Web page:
In this version of a mid-life crisis story, Alain Guiraudie takes up the adventures of Armand Lacourtade (Gallic film vet Ludovic Berthillot), a well-liked and successful 40-year-old gay tractor salesmen in the South of France who falls by chance into the opportunity to try batting for the opposite team, when he rescues a 16-year-old school girl from some toughs and she falls for him.
Armand is fed up with the limited provincial gay scene and his roommate's preference for roadside tricking with decidedly older dudes. He's taken to binge eating and napping on the job and his previously very satisfied boss wants to give him a vacation. Then Armand buys off the toughs who're about to rape the sultry, dark Curly (Hafsia Herzi, a beautiful 20-something who had a key role in Abdel Kechiche's Secret of the Grain), and a world of new opportunities opens.
Before long things get complicated and then more complicated still. Armand's association with Curly draws the unwanted and decidedly disapproving attention of a tall, thin, black-suit-clad Commissioner (François Clavier), as well as Curly's mean dad (Luc Palun). Curly experiments with an aphrodisiac root (also used by out-of-control village officials) to get it up under these new circumstances, but for quite a while he and Curly are too often being harassed or pursued to be able to get it on, though when they finally do, the movie gets pretty graphic. Mad chase scenes frequently show Armand running around the southern French provincial countryside clad only in bikini briefs. For a man who's distinctly overweight, Berthillot is certainly in excellent shape. Not body-shape, stamina-shape.
Armand meanwhile is also being pursued by an older gay man, a fellow of prodigious sexual appetites who at 70 (but he looks 80!) still wants daily lovemaking, and once satisfied his wife on a daily basis (he tells us all this and more). Due to simplistic morals laws the Commissioner puts a plastic electronic tracer bracelet on Armand, and that makes the chase eventually turn into a manhunt involving cops, private citizenry, and a helicopter -- all about nothing in particular. One of the main troubles with Guiraudie's wild adventure is that arresting moments and good dialogue can't save his scenario from remaining a meaningless tangle.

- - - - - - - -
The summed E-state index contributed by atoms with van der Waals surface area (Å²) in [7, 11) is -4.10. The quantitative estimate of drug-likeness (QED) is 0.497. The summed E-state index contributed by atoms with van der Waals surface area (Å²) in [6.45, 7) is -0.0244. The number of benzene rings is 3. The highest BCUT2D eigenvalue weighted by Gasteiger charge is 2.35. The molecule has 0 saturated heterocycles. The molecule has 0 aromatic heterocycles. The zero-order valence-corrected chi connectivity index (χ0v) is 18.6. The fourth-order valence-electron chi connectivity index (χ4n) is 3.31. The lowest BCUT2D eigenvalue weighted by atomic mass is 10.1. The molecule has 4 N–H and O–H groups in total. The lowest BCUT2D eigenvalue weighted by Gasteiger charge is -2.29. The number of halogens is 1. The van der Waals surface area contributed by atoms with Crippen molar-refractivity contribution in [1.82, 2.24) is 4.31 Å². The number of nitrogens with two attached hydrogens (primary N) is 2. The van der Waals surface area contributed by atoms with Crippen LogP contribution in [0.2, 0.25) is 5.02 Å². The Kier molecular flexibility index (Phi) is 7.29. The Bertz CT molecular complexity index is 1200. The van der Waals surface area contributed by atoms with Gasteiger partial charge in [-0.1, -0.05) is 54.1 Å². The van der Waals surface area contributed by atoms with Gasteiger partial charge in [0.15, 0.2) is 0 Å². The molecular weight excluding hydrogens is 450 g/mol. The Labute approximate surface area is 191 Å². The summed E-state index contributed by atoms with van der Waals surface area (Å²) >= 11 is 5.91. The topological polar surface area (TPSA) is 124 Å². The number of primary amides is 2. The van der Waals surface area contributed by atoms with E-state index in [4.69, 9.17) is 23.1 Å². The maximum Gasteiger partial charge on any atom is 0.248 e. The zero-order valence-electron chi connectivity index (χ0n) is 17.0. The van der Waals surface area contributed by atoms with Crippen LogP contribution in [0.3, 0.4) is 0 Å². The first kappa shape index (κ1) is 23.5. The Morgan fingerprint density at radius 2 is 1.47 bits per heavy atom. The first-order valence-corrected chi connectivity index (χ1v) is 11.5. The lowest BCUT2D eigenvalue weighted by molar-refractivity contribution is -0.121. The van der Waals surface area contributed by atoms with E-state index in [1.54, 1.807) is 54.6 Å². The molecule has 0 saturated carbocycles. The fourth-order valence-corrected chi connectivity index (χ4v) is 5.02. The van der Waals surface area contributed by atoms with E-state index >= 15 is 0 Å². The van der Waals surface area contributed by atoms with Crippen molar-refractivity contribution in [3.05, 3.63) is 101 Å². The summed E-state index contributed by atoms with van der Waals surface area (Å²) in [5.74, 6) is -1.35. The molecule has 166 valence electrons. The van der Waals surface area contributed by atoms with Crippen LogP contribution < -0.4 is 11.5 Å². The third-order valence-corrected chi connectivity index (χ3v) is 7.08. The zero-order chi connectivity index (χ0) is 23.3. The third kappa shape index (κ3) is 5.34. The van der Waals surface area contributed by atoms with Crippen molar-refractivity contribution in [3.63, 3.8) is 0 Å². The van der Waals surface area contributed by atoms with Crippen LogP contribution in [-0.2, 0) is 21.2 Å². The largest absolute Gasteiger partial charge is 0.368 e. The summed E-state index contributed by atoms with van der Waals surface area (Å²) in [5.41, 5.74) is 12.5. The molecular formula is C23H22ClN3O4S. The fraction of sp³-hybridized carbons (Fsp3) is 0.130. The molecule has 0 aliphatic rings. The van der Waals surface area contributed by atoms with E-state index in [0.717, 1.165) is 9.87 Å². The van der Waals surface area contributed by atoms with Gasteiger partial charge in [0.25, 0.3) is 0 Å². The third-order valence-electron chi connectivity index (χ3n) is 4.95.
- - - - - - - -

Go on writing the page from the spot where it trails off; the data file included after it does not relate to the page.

Two popular outlets of French hipness, Cahiers du Cinéma and Les Inrockuptibles, published reviews praising Le roi de l'évasion ecstatically. "A hilarious, festive and liberating tale carried along by an exceptional cast" wrote Serge Kaganski in "Les Inrocks." "The hedonistic outlook makes for the gentlest film French cinema is capable of," raves Eugenio Renzi in Cahiers. "One leaves The King of Escape full of wonder," he goes on, "with the impression of having learned to desire all bodies." The latter comment is inspired by the final scene in which a bunch of naked fat middle aged and old gay men are all in bed cuddling.
Whether this teaches us to love, or stimulates repulsion, is another question. This is, after all, a comedy, and an oddball, sometimes shockingly crude, one at that, which often seems merely frantic and inexplicable rather than hilarious -- or liberating. It's particularly hard to perceive as liberating images of a 16-year-old girl having sex in the woods with an over-weight middle-aged man in a manner that is not to her liking. In the end, Curly doesn't get very much of value out of all this, and Armand escapes negative consequences a little too easily after his (spoiler alert!) essentially pointless experimentation has taken him pretty much back to where he started.
The positive French reactions (though of course not all were positive) can be explained when one reads another comment (from the editors of Ouest France) that Guiraudie's film style is "Rabelaisian." Through that lens, Armand's nude cavorting round the countryside begins to make sense and seem positive. However, neither Guiraudie nor his co-authors Laurent Lunetta and Frédérique Moreau is within twenty thousand leagues of being on a par with Rabelais. Lauent seems a bit too uncertain a hero to make for a true celebration of life. Call me limited, but the message I get out of this movie is that you don't know for sure if you're gay or not till you've tried straight sex; though I'm not sure any gay person needs to know this. I'm also wondering if this offhand, cliché-free celebration of gayness doesn't wind up being unintentionally homophobic. This not only isn't Rabelais; Rabelais doesn't play any more. From the modern point of view these characters are drawn too sketchily, and none of the action ever seems remotely real. Perhaps fortunately.
Opened June 15, 2009 in Paris to fair reviews. Shown as part of the Rendez-Vous with French Cinema at Lincoln Center, March 2010.
The King of Escape
Action / Adventure / Comedy
The King of Escape
Action / Adventure / Comedy
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Armand, a man who sells farm machines in the country, is a popular middle-aged homosexual. Just as he was getting sick of life, he falls in love with a young girl called, Curlie, and goes on the run from her parents and the police.
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August 14, 2022 at 09:01 PM